Living in Boston when news of the Catholic abuse scandals was on every day, one wonders how news of Ireland’s Murphy Commission Report could make it sound worse.
Here’s how: Not only did the Archdiocese of Dublin continually cover up reports of abuse, but Irish police and prosecutors were also complicit in those actions.
Fortunately, Ireland's government and national police force are already responding to these reports, promising swift action. And from the news reports I'm hearing and reading, it sounds like Irish voters will not soon forget those promises by the time elections roll around again.
Unfortunately, I’m sure we’ll also see so-called “Catholic loyalists” complaining that media reports of this are signs of “anti-Catholic bigotry” by the secular media. Yes, they will say, sexual abuse of children is horrible, but why single out the Catholic church?
First: Yes, other groups have sexual predators in their midst. Even my own Unitarian Universalist Association has seen such cases. But the question is how such institutions respond to reports and evidence of such abuse. Do you cover it up, or find the truth? Do you shuffle the abusers around, or remove them permanently? Do you try to silence the victims, or help them to heal? And, most important, do you merely hope that it doesn’t happen again, or take respond with proactive measures to protect those under your care?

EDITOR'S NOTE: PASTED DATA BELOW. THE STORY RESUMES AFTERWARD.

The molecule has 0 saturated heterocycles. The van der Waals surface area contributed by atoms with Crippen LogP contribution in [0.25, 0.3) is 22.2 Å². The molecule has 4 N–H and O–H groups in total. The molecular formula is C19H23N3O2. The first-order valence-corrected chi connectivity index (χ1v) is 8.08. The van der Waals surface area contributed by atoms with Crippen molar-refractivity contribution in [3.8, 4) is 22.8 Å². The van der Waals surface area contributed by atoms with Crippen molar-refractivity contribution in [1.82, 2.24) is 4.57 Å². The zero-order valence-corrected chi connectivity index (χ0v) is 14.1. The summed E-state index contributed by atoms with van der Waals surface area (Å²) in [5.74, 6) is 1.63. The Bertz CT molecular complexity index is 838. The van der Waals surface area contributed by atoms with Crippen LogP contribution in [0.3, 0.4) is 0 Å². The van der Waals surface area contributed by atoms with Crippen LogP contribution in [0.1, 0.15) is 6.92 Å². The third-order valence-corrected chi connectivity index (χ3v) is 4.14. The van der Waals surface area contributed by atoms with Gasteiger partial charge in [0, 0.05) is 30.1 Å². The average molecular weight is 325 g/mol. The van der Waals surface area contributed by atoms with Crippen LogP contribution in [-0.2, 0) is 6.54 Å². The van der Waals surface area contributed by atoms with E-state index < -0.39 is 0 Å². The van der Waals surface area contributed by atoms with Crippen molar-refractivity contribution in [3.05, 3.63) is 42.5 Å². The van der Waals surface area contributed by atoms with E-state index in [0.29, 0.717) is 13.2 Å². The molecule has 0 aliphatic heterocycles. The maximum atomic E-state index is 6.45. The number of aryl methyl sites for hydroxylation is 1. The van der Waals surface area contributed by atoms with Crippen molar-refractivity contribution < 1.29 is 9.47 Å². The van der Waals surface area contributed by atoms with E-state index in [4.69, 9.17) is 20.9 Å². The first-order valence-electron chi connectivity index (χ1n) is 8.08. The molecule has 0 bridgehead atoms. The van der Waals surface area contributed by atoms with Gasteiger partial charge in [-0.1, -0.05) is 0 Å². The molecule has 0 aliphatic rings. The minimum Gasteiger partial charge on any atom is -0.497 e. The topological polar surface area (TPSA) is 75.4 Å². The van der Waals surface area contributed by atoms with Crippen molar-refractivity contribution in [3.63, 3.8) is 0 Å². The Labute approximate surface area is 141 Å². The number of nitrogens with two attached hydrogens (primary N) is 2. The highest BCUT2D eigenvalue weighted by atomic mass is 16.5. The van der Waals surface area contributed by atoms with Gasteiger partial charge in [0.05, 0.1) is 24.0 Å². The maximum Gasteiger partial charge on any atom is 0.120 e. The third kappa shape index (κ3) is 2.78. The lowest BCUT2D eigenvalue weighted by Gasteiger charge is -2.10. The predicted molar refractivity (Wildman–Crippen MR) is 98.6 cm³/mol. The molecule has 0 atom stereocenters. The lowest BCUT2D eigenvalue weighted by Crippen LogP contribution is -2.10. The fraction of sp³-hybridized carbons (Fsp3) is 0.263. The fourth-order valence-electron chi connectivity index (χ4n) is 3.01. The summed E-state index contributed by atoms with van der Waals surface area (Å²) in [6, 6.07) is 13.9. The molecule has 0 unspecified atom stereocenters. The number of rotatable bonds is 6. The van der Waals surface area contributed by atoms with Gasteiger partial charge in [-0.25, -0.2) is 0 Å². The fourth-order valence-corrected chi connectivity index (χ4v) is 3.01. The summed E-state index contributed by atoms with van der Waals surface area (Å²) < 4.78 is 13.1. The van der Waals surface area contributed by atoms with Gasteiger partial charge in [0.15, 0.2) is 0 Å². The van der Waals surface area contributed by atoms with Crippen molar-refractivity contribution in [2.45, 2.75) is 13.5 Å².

Second: Yes, other groups have done atrocious jobs of handling sexual abuse allegations. Two which I can think of are the Jehovah’s Witnesses and the Boy Scouts. But when this happens with an institution as large and influential as the Roman Catholic Church, how can you expect the media to cover it any differently? It’s like having two companies going under due to fraudulent practices – a local business worth a hundred thousand dollars, and an international powerhouse with political connections worth a hundred billion – and the bigger company complains that the media is paying too much attention to them.
This brings me to my final point, directed at those within the church who complain about the media: If you are truly loyal to the church – to all of its people, not just those at the top, and to its essential core values as expressed in the Gospels – then why don’t you hold your leaders accountable, just as Jesus did to the religious leaders of his day? Yes, they have called conferences and put forward documents outlining changes. But it would help if you joined those who keep at the bishops to make sure they follow through. So, instead of complaining about the media for holding the church hierarchy accountable, I suggest that you focus your energies on taking on that job yourself.